That’s a bold statement, I know, so I’ll back it up.
The Eagles have maintained their 2010 starting offensive roster, and made improvements in the depth chart where necessary. That same 2010 offense, by the way, ranked 3rd in total points scored per game, averaging 27.4, and second in total yards per game, averaging 389.4. The 2010 Eagles also had the most 40+ yard plays in the NFL, with 15 long-ball receptions of 40 yards or more and 6 rushes that broke the 40 yard barrier (league bests in both categories). The 2011 Eagles’ offense has the same homerun hitters, and a few wildcard additions.
Jackson and Vick: NFL’s Most Dangerous Duo
For starters, the Eagles have two of the NFL’s most dangerous big-play threats in Michael Vick and DeSean Jackson. Every time each of these guys touches the ball, there’s potential for an ESPN Play of the Week. Jackson accounted for 8 of those 40 yard bombs last season on just 47 receptions, averaging 22.5 yards every time he caught the ball and racking up 33 first downs.
DeSean can score from anywhere on the field, as we saw him backpedaling into the end-zone after a bomb from Vick on his own 12 yard-line in Week 10 last year against Washington. And who could forget Jackson’s 10-yard out-route reception from a pass that Michael Vick threw with his foot on the border of his own end-zone against Dallas in week 14? Need a memory jogger?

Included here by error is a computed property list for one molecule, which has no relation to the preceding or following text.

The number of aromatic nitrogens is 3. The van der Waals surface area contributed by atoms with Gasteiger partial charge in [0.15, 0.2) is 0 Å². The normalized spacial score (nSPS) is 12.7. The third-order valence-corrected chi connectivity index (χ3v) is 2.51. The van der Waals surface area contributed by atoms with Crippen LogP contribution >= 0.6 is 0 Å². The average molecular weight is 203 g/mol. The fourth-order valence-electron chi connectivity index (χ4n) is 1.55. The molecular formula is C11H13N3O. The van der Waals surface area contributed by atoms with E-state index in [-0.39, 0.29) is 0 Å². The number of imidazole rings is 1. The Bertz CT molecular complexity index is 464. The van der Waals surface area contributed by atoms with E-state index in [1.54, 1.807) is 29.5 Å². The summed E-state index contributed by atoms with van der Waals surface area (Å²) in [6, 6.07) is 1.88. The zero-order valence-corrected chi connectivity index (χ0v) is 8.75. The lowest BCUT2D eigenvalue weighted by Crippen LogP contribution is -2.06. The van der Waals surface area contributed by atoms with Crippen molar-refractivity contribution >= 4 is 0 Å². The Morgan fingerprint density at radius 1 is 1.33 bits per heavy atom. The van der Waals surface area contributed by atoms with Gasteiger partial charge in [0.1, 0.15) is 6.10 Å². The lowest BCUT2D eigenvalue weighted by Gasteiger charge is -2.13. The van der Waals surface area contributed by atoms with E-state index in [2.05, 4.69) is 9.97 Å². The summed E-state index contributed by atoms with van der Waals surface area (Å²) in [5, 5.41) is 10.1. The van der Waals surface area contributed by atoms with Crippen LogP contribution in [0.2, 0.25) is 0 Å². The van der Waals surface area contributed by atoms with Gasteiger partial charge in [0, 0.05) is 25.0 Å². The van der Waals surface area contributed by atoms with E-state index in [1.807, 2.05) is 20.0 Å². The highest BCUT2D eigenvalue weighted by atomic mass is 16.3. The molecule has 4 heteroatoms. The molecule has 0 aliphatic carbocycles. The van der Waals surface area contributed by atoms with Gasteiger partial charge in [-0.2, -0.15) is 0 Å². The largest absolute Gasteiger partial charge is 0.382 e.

You probably remember him sprinting up the left sideline, and then crossing the field to the opposite sideline, outrunning everybody on the field with a bum ankle, and then stopping on a dime and spinning around and falling into the end-zone backwards, capping off a 91-yard touchdown as only Desean Jackson can. The kid is electrifying.
Vick racked up 676 yards and 9 touchdowns on the ground last season while maintaining a 62.6% completion ratio, throwing for 3,018 yards, and only giving up 6 picks. Vick ranked 9th in the league in rushing touchdowns, ahead of powerhouse runners such as Darren McFadden, Steven Jackson, and Cedric Benson. Vick also had more 20+ yard gains on the ground than home-run hitting RB’s Maurice Jones-Drew and Frank Gore. His passing and leadership skills have improved dramatically over the past two seasons, and don’t be surprised if he ranks as one of the top passers in the NFL in 2011.
McCoy and Maclin: Moving the Chains
Speaking of home-run hitting RB’s, LeSean McCoy is a star in-the-making. McCoy managed to rush for 1,000+ yards in 2010 on only 207 carries, including 5 carries for 40 yards or more (most in NFL). McCoy was also the Eagles leading receiver with 78 receptions for 592 yards, including a 40 yarder against Houston. Expect McCoy to benefit from the addition of Ronnie Brown. Brown’s 6’0” 230 lb. frame and hard-nosed running will compliment McCoy’s shifty running-style and serve as a change of pace that will benefit not only McCoy, but the Eagles’ offense as a whole.